Investment promotion agencies (IPAs) are still struggling to influence the decision making of foreign investors, according to a survey by the World Bank’s trade and competitiveness global practice division.

Of the 754 executives of multinational corporations investing in developing countries that took part, only 43% said IPAs are important or critically important in their decision making – the lowest result out of the investment climate variables covered in the survey. It also found that only 11% of respondents use IPA services in their typical investment, despite 43% saying they are important.


Other factors such as transparency and predictability of public institutions, as well as protection guarantees provided in the host country’s laws, ranked as the most important investment climate variables to influence investors’ decision making.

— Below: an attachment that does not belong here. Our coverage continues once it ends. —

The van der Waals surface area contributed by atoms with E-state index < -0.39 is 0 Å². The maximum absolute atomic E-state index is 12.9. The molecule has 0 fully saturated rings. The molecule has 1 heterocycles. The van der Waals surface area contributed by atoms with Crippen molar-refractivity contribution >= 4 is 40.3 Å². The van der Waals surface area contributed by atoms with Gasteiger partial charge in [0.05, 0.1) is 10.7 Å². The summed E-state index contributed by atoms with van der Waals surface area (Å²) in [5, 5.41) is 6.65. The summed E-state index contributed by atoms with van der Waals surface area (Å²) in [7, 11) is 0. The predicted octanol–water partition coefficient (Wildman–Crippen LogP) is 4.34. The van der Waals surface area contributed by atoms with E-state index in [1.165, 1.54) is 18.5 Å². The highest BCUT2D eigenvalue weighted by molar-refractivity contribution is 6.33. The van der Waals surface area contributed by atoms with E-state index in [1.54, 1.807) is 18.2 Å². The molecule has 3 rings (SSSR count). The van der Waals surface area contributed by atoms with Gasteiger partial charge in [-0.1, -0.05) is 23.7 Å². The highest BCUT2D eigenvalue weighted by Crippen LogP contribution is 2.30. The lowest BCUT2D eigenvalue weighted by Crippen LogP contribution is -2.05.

“IPA services thus have great scope for improvement,” the survey says. “The relatively low rating of the importance of IPAs does not necessarily suggest that host countries should not strengthen them. The reverse could actually be true – that host countries currently offer poor-quality IPA services for investors, which is why investors’ perceptions are not very positive.”

More foreign investors use IPA services in low-income countries than in middle-income countries, the survey highlights, “suggesting that IPAs provide more value when the business environment is more difficult and information harder to obtain, as is often the case in low-income countries”.

Among investors who find IPAs to be important or somewhat important, two-thirds highly value help in handling issues and resolving grievances with government, information and assistance in setting up, and business advocacy efforts to improve the business environment.

These services are rated more important than investment promotion activities. Promotion efforts to attract investors such as advertising online and in media, and exhibitions at trade shows, investment conferences and events are rated as relatively less important.